LESS than 24 hours after the Namibian education minister announced that schools in the country will re-open on 20 April, a teacher was reported to be one of two recent cases to test positive for COVID-19.
The two latest positive cases recorded in Namibia are a teacher and a medical practitioner who had recent contact with South African nationals.
Both tested positive for infection with the coronavirus in Windhoek, bringing the total number of cases recorded in the country so far to 16.
The Minister of Health and Social Services, Dr Kalumbi Shangula, during the daily briefing of at the National COVID-19 Information Centre confirmed the two latest cases.
Case number 15, the teacher, is a 31-year-old man who had close contact with a friend from South Africa from 26 March onwards. The patient informed health officials that the person he had contact with has since returned to South Africa.
“The man reported to the Robert Mugabe Clinic on 30 March with complaints of coughing, body pain, a sore throat and shortness of breath. He was tested and the results came out positive on 4 April 2020,” Dr. Shangula said.
According to the health minister, the teacher has been placed in supervised isolation where he is currently in a satisfactory condition.
“Case number 16 is a 46-year-old medical practitioner who recently travelled to South Africa. He also presented himself at the Robert Mugabe Clinic on 30 March with complaints of fever, chills, body pains and a sore throat. The positive results of the tests taken then were made available on 4 April,” Dr Shangula said.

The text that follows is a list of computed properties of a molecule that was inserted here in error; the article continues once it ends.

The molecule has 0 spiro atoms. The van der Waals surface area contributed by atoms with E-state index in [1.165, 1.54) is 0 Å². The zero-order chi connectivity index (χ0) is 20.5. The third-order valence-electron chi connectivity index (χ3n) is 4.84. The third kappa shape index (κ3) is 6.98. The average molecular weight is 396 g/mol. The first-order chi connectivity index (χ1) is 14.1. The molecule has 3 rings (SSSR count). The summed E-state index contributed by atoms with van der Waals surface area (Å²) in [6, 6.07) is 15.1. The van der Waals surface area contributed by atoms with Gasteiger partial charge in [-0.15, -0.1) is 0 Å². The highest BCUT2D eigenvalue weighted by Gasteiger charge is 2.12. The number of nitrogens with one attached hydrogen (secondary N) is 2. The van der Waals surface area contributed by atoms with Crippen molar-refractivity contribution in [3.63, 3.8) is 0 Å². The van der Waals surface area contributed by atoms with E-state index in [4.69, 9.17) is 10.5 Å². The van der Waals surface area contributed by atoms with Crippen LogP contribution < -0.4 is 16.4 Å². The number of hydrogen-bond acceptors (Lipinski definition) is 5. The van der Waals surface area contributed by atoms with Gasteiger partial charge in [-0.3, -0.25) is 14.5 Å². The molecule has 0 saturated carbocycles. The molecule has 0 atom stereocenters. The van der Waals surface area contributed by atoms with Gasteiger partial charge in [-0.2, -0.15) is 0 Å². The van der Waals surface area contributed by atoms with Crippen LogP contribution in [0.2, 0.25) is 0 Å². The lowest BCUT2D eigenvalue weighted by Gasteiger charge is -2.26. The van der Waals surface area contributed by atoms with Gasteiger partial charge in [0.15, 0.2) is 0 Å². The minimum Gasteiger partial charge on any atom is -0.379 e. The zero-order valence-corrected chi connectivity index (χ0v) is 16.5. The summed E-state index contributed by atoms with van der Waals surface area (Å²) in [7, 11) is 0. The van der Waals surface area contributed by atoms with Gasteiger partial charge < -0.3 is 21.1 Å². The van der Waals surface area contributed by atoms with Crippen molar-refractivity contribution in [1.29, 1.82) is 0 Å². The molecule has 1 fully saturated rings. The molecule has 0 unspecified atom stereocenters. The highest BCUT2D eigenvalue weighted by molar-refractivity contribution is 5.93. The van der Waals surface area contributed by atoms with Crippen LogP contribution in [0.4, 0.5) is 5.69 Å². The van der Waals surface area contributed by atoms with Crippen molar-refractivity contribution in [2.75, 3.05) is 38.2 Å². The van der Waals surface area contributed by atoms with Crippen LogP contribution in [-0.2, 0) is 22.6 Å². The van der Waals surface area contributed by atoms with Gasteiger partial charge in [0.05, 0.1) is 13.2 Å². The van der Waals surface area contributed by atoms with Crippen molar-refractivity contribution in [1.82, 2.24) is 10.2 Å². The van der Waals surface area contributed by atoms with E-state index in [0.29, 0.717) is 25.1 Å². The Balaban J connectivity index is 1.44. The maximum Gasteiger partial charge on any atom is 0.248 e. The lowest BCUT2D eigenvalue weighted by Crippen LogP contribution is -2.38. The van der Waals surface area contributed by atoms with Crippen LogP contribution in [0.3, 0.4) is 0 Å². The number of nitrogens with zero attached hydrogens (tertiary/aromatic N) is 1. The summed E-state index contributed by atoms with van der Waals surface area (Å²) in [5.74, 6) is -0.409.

According to the health minister, the doctor was also placed in supervised isolation and that he is currently in a satisfactory condition.
Dr Shangula said that to date, the number of suspected COVID-19 samples taken in Namibia and submitted to South Africa for confirmatory testing stands at 362.
Of these, 206 were submitted to the Namibia Institute of Pathology and 156 were submitted to PathCare, which in turn sends the samples to South Africa for confirmatory testing.
“Globally, health care workers are at increased risk of contracting infectious diseases. Employers must ensure that these people are well protected and taken care of by providing adequate and appropriate Personal Protective Equipment while ensuring that people are well trained on the correct use of such equipment,” he said.
Namibia has not had any COVID-19 deaths and now has 13 active cases following 3 recoveries.